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I've recently seen third-party apps like Smultron and iA Writer mentioning in their Mac App Store descriptions that they support iCloud syncing.

Are the files saved to iCloud via these apps accessible from icloud.com? How do they appear? Are they downloadable to e.g. a PC for which the app that saved the file is unavailable?

I'm asking whether or not I am able to access the files with my credentials from (any) web-terminal, all foil hats aside.

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+100

You cannot access individual files on iCloud other than the ones made with the iWork suite and that are available on the iWork section of the icloud.com website.

When introducing iCloud, Steve Jobs mentioned that Apple did not think of this service as a big folder in the cloud--a direct contrast with Dropbox. I wrote about this before the launch of iCloud on this Ask Different answer. In short, iCloud is meant to be app-centric.

I would not be surprised if the iWork section of the icloud.com website went away once native iCloud support is added to Keynote, Numbers and Pages. Like it or not, this makes business sense, as it encourages app purchasing.

Hope this helps.

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you can access individual files sent through iClouds eMail. –  Graeme Hutchison Dec 15 '11 at 0:02
    
It may encourage more Apple-device purchasing than app purchasing, though. To actually benefit from iCloud sync on the go, one needs to have not only the apps, but also the devices to run the apps. It's not practical on mixed Mac & PC environment or in non-iOS mobile environment. Outside iWork (for now) at least. –  koiyu Dec 15 '11 at 6:41
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The answer is no. iCloud does not offer access to the files from the website.

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iCloud will only let you access iWork Documents, Mail, Calendars, Contacts and the Find my iPhone app.

You cannot even access some of the data created on Apple apps on iCloud such as Notes, Photo Stream, or music and video, let alone other 3rd party apps.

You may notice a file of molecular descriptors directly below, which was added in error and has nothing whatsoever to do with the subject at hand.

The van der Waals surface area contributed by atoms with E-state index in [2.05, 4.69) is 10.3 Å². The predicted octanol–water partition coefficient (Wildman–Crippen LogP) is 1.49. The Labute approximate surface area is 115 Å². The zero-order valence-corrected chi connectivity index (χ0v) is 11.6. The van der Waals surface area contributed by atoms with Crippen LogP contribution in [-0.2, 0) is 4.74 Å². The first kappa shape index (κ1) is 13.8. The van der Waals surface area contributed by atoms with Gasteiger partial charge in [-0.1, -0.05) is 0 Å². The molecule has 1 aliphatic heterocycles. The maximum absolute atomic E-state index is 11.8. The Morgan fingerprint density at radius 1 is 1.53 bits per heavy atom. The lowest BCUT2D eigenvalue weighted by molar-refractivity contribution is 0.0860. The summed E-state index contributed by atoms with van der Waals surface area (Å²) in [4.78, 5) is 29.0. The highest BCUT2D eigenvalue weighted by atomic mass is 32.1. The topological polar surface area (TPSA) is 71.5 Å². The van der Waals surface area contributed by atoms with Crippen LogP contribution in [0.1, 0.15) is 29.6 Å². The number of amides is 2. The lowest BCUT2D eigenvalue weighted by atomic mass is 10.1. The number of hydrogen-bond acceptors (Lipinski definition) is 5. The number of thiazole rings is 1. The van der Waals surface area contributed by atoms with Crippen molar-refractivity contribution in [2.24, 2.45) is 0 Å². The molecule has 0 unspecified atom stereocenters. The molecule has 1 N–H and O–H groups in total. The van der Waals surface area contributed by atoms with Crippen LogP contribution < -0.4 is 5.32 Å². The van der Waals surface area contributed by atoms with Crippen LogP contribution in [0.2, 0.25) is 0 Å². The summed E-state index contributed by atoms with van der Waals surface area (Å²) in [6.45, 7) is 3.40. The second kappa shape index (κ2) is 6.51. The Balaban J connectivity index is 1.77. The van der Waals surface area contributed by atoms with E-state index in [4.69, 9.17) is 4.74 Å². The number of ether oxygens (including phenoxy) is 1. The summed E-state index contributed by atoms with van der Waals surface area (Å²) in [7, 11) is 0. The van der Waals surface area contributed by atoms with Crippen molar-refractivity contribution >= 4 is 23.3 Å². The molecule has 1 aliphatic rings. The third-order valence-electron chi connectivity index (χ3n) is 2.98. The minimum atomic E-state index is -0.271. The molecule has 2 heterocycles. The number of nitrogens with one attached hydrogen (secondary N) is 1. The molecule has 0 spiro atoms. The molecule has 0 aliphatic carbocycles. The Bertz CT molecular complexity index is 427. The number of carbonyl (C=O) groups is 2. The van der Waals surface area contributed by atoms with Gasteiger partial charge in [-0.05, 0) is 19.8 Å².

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any reason for the downvote? –  Graeme Hutchison Dec 14 '11 at 22:33
    
↑ Don't know. But what about 3rd party apps? It's probably the same case, but you specifically mentioned other Apple apps and I specifically asked about 3rd party apps. –  koiyu Dec 15 '11 at 6:30
    
I was saying that Apple didn't even support all their apps let alone 3rd party ones. I thought that would have been obvious. –  Graeme Hutchison Dec 15 '11 at 7:34
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Yes theoretically, apparently iCloud is based on a JavaScript web framework called SproutCore, meaning you could access them directly by using a greasemonkey script that modified iCloud's web interface.

iCloud users should be aware that their data is not end-to-end encrypted, meaning Apple employees, data centers with whom they contract, law enforcement, and hackers could all potentially obtain plaintext copies of any data stored in iCloud.

There are other cloud storage providers like Wuala and SpiderOak who encrypt everything from your own machine. DropBox does not encrypt your data.

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Could you provide some links that substantiate your claims, please? I'm pretty sure both of their terms state that iCloud and Dropbox do encrypt your data, both over the wire and in their datacenters. –  Dan J Dec 9 '11 at 23:02
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-1 Further I'm not sure how this answers the question, which was whether or not files saved to iCloud from 3rd-party applications can be accessed from the web interface. –  Dan J Dec 9 '11 at 23:03
    
I clarified the comment as "end-to-end" encryption. Most cloud storage providers use SSL for file transfer, which protects against eavesdroppers in transit, but not against insider attacks, law enforcement, etc. Apple and DropBox encrypt some data inside the data center itself, which limits their low level employee access, but again offers no meaningful protection to users. DropBox has grown famous for data breaches. Apple wouldn't be using a web framework if they used end-to-end encryption. See : spideroak.com/faq/questions/26/… –  Jeff Burdges Dec 9 '11 at 23:29
    
I demoted this because it doesn't answer the question in any meaningful way. Borders on trolling. –  Nate Bird Dec 14 '11 at 19:59
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If the client does not encrypt the data, then the data is exposed on the server side, maybe not exposed on disk, but exposed. Rest assured that, if Apple receives a court order for your data, they have the capacity to hand it over unencrypted. –  Jeff Burdges Dec 14 '11 at 22:10
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